A col­lec­tion of mis­cel­la­neous cu­riosi­ties

The Review - - OPINION - Visit colum­nist Jim Smart’s web site at jamess­mart­sphiladel­phia.com.

Some days I wan­der, elec­tron­i­cally speak­ing, through the world wide web look­ing for unusual sub­jects for this weekly colum­nis­tic ef­fu­sion.

Many in­ter­est­ing re­ports are dredged up that don’t be­come the topic for a whole col­umn but are in­ter­est­ing.

From my col­lec­tion of such items, some re­cent and some old but still odd, may I present the fol­low­ing:

• For 10 years, a govern­ment em­ployee in Spain, ac­cord­ing to a Na­tional Pub­lic Ra­dio re­port, punched in on a time clock ev­ery work day, went home or else­where and stopped in to punch out again at the end of the day. Some­one fi­nally no­ticed.

• A man in Florida who has no arms was ar­rested for stab­bing an­other man with a pair of scis­sors. He used his feet.

• Tech­ni­cians opened an ATM at a bank in Guwa­hati, In­dia, to find out why it wasn’t work­ing. They found a dead rat who had chewed up $18,000 worth of ru­pees.

• An 800-year-old tra­di­tion of count­ing the swans owned by Britain’s Queen El­iz­a­beth was per­formed last month. Teams pa­trolled the Thames River in south Eng­land over five days to cap­ture, tag and re­lease fam­i­lies of swans with their young. An old Bri­tish law states that the queen can own any swan swim­ming in open waters, but she mainly ex­er­cises that right on the Thames.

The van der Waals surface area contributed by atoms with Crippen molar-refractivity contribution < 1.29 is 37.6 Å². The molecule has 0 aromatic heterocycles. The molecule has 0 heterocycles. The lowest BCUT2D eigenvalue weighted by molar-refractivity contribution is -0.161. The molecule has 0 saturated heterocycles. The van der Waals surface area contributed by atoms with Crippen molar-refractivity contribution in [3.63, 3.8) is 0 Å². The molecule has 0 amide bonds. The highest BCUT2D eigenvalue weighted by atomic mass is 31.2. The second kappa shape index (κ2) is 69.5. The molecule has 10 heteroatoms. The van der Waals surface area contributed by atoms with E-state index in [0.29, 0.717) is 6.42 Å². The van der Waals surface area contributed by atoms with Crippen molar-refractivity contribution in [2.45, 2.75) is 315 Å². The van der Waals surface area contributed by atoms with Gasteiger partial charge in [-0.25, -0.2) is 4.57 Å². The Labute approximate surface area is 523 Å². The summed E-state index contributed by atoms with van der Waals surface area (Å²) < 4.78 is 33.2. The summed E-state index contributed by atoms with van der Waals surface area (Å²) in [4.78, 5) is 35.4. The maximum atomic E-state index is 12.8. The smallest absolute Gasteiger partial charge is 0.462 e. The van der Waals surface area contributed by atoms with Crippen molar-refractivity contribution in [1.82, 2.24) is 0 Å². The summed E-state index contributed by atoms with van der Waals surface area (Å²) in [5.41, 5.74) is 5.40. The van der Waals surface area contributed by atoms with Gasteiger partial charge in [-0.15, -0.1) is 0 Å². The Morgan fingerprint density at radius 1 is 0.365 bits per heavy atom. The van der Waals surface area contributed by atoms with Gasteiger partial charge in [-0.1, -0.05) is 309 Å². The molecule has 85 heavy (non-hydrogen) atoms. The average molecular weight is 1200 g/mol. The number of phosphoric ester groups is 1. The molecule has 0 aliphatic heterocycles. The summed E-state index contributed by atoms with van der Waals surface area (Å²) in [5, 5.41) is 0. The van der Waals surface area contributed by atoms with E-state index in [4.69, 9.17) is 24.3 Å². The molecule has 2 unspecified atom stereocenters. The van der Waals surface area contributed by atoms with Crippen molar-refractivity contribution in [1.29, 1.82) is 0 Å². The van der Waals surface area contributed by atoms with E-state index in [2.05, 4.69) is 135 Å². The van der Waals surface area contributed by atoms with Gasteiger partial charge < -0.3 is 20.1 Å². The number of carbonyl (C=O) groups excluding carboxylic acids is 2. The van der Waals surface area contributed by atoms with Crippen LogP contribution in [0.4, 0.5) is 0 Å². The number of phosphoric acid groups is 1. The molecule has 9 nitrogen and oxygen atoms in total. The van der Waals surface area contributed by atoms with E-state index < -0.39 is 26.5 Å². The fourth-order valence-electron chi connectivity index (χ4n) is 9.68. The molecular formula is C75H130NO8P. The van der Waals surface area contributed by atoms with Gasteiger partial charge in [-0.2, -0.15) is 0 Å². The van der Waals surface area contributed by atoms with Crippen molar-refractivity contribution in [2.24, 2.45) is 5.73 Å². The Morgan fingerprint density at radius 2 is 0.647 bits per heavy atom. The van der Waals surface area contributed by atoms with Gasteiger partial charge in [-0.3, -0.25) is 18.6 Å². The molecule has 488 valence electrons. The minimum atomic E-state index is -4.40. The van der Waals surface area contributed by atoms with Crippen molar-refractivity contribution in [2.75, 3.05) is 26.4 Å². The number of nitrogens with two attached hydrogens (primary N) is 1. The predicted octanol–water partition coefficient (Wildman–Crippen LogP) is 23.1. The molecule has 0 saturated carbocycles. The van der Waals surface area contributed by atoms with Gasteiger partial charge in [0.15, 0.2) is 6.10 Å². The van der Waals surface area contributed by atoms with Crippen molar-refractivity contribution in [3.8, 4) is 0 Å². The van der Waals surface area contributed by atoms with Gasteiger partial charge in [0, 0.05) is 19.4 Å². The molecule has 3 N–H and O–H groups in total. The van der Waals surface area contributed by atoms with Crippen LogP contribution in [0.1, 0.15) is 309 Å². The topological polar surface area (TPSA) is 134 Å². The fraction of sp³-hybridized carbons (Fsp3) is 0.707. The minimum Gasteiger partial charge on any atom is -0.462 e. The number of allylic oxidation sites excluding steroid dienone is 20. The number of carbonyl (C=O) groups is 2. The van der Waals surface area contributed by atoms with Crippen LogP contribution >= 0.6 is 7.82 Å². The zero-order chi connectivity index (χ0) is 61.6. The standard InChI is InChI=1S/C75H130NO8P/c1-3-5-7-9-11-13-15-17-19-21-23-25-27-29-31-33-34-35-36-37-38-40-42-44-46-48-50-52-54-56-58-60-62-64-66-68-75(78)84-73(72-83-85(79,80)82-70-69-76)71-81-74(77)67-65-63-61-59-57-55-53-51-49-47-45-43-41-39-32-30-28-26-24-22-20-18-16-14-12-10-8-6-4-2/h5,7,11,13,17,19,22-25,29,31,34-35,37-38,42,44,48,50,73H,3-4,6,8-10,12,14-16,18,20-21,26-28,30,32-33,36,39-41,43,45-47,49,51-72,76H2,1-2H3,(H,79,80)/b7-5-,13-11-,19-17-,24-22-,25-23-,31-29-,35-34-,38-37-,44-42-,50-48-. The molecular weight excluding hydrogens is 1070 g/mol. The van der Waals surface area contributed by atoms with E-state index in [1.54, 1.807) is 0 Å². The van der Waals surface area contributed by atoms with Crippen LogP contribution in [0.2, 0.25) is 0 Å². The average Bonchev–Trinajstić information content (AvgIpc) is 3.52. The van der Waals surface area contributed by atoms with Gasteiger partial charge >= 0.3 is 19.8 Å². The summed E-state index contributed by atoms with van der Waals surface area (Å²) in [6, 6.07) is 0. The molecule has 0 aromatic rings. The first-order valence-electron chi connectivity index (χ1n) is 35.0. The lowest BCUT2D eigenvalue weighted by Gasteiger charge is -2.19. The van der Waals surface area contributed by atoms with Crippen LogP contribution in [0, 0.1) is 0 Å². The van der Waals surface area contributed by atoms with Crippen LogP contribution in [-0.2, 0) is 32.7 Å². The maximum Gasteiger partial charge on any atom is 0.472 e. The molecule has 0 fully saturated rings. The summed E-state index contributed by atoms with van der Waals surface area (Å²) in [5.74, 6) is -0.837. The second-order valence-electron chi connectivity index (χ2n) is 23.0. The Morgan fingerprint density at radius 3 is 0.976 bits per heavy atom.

• A mag­a­zine men­tioned that you are 307 times more likely to be bit­ten by a poi­sonous snake than by a shark. It didn’t say whether that is re­lated to how many more times you are on land than in wa­ter.

• The cops know what the guy looks like who broke into a store in Florida. They have dozens of pic­tures of him from many an­gles. It’s a sur­veil­lance equip­ment store.

• Cops in Min­ersville, Pa., got five bucks in the mail from an anony­mous man, pay­ing for a park­ing ticket is­sued in 1974.

• A wait­ress in a restau­rant in Pine Bluff, Ark., took a credit card from a cus­tomer to pay for his meal. It was her own credit card, which had been in her purse that was stolen in a ser­vice sta­tion two days be­fore. She called the cops, who found the rest of her cards on the guy. It in­cluded her driver’s li­cense with her pic­ture on it.

• There was a big fuss in the news me­dia in Chicago when an of­fi­cial over­head elec­tronic sign on an in­ter­state high­way lit up the mes­sage, “No Tex­ting, No Speed­ing, No Ketchup.” (It has some­thing to do with Chicagoans tra­di­tion­ally dis­lik­ing ketchup on hot dogs.)

• And fi­nally, found in some old files: A pub­lic­ity man for the Earle The­ater wanted to get some at­ten­tion to the ap­pear­ance of Tommy Dorsey and his orches­tra. He ar­ranged for Dorsey and a few his mu­si­cians to come to the Philadel­phia Zoo on Dec. 31, 1939, along with some psy­chol­o­gists from the University of Penn­syl­va­nia,

The idea, sup­pos­edly, was to see the re­ac­tion of pri­mates other than hu­mans to the new kind of pop­u­lar mu­sic, swing. The mu­si­cians’ union got wind of the ex­per­i­ment, and ob­jected.

The ob­jec­tion got some early pub­lic­ity, and on the day of the sched­uled test, news­pa­per pho­tog­ra­phers and a news­reel cam­era­man were on hand. A keeper lined up three young chim­panzees, and the mu­si­cians be­gan their jam ses­sion.

The chimps grabbed their keeper in ter­ror and ex­pressed their emo­tions by emp­ty­ing their blad­ders. The psy­chol­o­gists later re­ported that they had come to no con­clu­sion.

But this col­umn of mis­cel­lany has.

Jim Smart

Of All Things

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